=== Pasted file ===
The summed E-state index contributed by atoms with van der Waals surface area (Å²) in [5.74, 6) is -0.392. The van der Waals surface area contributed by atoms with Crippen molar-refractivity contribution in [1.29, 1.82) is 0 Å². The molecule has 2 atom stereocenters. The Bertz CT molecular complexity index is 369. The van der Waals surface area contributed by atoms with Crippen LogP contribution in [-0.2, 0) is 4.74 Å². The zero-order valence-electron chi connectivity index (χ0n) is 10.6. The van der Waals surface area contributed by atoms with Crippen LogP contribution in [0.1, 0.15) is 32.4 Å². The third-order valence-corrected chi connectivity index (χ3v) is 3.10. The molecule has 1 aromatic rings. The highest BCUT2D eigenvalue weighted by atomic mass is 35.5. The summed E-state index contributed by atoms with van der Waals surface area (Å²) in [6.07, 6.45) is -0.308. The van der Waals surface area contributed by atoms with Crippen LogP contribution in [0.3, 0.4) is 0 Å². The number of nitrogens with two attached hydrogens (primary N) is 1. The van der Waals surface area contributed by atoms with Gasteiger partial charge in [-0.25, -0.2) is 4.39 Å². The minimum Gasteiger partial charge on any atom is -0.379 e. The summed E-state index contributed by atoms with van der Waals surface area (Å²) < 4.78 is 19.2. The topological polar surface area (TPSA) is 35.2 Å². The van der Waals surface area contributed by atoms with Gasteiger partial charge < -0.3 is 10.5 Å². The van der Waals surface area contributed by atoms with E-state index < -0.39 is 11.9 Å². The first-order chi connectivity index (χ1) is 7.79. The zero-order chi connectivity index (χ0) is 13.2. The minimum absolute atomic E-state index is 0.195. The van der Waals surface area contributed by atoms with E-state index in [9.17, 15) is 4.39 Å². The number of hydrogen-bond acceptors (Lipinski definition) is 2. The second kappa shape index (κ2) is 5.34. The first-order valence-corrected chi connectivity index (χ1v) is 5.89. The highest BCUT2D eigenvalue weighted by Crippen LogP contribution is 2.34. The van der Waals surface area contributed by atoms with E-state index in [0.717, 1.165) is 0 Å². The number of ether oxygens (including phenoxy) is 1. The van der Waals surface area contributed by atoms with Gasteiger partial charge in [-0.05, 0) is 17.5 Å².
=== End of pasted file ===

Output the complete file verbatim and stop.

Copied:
The summed E-state index contributed by atoms with van der Waals surface area (Å²) in [5.74, 6) is -0.392. The van der Waals surface area contributed by atoms with Crippen molar-refractivity contribution in [1.29, 1.82) is 0 Å². The molecule has 2 atom stereocenters. The Bertz CT molecular complexity index is 369. The van der Waals surface area contributed by atoms with Crippen LogP contribution in [-0.2, 0) is 4.74 Å². The zero-order valence-electron chi connectivity index (χ0n) is 10.6. The van der Waals surface area contributed by atoms with Crippen LogP contribution in [0.1, 0.15) is 32.4 Å². The third-order valence-corrected chi connectivity index (χ3v) is 3.10. The molecule has 1 aromatic rings. The highest BCUT2D eigenvalue weighted by atomic mass is 35.5. The summed E-state index contributed by atoms with van der Waals surface area (Å²) in [6.07, 6.45) is -0.308. The van der Waals surface area contributed by atoms with Crippen LogP contribution in [0.3, 0.4) is 0 Å². The number of nitrogens with two attached hydrogens (primary N) is 1. The van der Waals surface area contributed by atoms with Gasteiger partial charge in [-0.25, -0.2) is 4.39 Å². The minimum Gasteiger partial charge on any atom is -0.379 e. The summed E-state index contributed by atoms with van der Waals surface area (Å²) < 4.78 is 19.2. The topological polar surface area (TPSA) is 35.2 Å². The van der Waals surface area contributed by atoms with Gasteiger partial charge < -0.3 is 10.5 Å². The van der Waals surface area contributed by atoms with E-state index < -0.39 is 11.9 Å². The first-order chi connectivity index (χ1) is 7.79. The zero-order chi connectivity index (χ0) is 13.2. The minimum absolute atomic E-state index is 0.195. The van der Waals surface area contributed by atoms with E-state index in [9.17, 15) is 4.39 Å². The number of hydrogen-bond acceptors (Lipinski definition) is 2. The second kappa shape index (κ2) is 5.34. The first-order valence-corrected chi connectivity index (χ1v) is 5.89. The highest BCUT2D eigenvalue weighted by Crippen LogP contribution is 2.34. The van der Waals surface area contributed by atoms with E-state index in [0.717, 1.165) is 0 Å². The number of ether oxygens (including phenoxy) is 1. The van der Waals surface area contributed by atoms with Gasteiger partial charge in [-0.05, 0) is 17.5 Å².